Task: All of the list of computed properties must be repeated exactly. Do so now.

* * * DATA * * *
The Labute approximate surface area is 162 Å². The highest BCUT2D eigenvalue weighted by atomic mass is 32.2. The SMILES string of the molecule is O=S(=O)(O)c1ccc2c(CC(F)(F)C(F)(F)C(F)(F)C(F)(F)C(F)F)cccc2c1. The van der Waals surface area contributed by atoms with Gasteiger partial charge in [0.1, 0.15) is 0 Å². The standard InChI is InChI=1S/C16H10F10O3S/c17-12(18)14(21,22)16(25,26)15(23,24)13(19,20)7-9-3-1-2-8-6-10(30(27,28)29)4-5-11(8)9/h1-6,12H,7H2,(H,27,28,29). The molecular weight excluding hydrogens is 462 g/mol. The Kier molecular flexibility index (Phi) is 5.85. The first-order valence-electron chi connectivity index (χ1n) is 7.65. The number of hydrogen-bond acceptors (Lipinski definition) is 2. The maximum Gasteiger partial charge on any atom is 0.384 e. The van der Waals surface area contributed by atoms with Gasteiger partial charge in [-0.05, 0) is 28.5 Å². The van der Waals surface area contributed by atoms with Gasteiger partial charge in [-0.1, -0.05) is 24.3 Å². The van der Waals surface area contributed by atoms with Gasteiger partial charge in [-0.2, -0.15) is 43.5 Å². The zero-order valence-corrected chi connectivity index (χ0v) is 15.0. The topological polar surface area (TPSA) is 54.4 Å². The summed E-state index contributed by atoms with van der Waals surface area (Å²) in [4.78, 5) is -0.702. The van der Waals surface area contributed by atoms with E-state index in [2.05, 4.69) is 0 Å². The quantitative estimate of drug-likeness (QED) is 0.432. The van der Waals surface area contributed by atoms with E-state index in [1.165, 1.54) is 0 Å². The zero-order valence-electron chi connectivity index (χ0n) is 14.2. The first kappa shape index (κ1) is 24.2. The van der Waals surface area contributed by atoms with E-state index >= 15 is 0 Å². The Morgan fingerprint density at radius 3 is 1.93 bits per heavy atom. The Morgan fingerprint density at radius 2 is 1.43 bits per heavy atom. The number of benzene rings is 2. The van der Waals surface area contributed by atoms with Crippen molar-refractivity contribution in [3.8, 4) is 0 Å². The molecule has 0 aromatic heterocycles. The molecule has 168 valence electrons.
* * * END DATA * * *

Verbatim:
The Labute approximate surface area is 162 Å². The highest BCUT2D eigenvalue weighted by atomic mass is 32.2. The SMILES string of the molecule is O=S(=O)(O)c1ccc2c(CC(F)(F)C(F)(F)C(F)(F)C(F)(F)C(F)F)cccc2c1. The van der Waals surface area contributed by atoms with Gasteiger partial charge in [0.1, 0.15) is 0 Å². The standard InChI is InChI=1S/C16H10F10O3S/c17-12(18)14(21,22)16(25,26)15(23,24)13(19,20)7-9-3-1-2-8-6-10(30(27,28)29)4-5-11(8)9/h1-6,12H,7H2,(H,27,28,29). The molecular weight excluding hydrogens is 462 g/mol. The Kier molecular flexibility index (Phi) is 5.85. The first-order valence-electron chi connectivity index (χ1n) is 7.65. The number of hydrogen-bond acceptors (Lipinski definition) is 2. The maximum Gasteiger partial charge on any atom is 0.384 e. The van der Waals surface area contributed by atoms with Gasteiger partial charge in [-0.05, 0) is 28.5 Å². The van der Waals surface area contributed by atoms with Gasteiger partial charge in [-0.1, -0.05) is 24.3 Å². The van der Waals surface area contributed by atoms with Gasteiger partial charge in [-0.2, -0.15) is 43.5 Å². The zero-order valence-corrected chi connectivity index (χ0v) is 15.0. The topological polar surface area (TPSA) is 54.4 Å². The summed E-state index contributed by atoms with van der Waals surface area (Å²) in [4.78, 5) is -0.702. The van der Waals surface area contributed by atoms with E-state index in [2.05, 4.69) is 0 Å². The quantitative estimate of drug-likeness (QED) is 0.432. The van der Waals surface area contributed by atoms with E-state index in [1.165, 1.54) is 0 Å². The zero-order valence-electron chi connectivity index (χ0n) is 14.2. The first kappa shape index (κ1) is 24.2. The van der Waals surface area contributed by atoms with E-state index >= 15 is 0 Å². The Morgan fingerprint density at radius 3 is 1.93 bits per heavy atom. The Morgan fingerprint density at radius 2 is 1.43 bits per heavy atom. The number of benzene rings is 2. The van der Waals surface area contributed by atoms with Crippen molar-refractivity contribution in [3.8, 4) is 0 Å². The molecule has 0 aromatic heterocycles. The molecule has 168 valence electrons.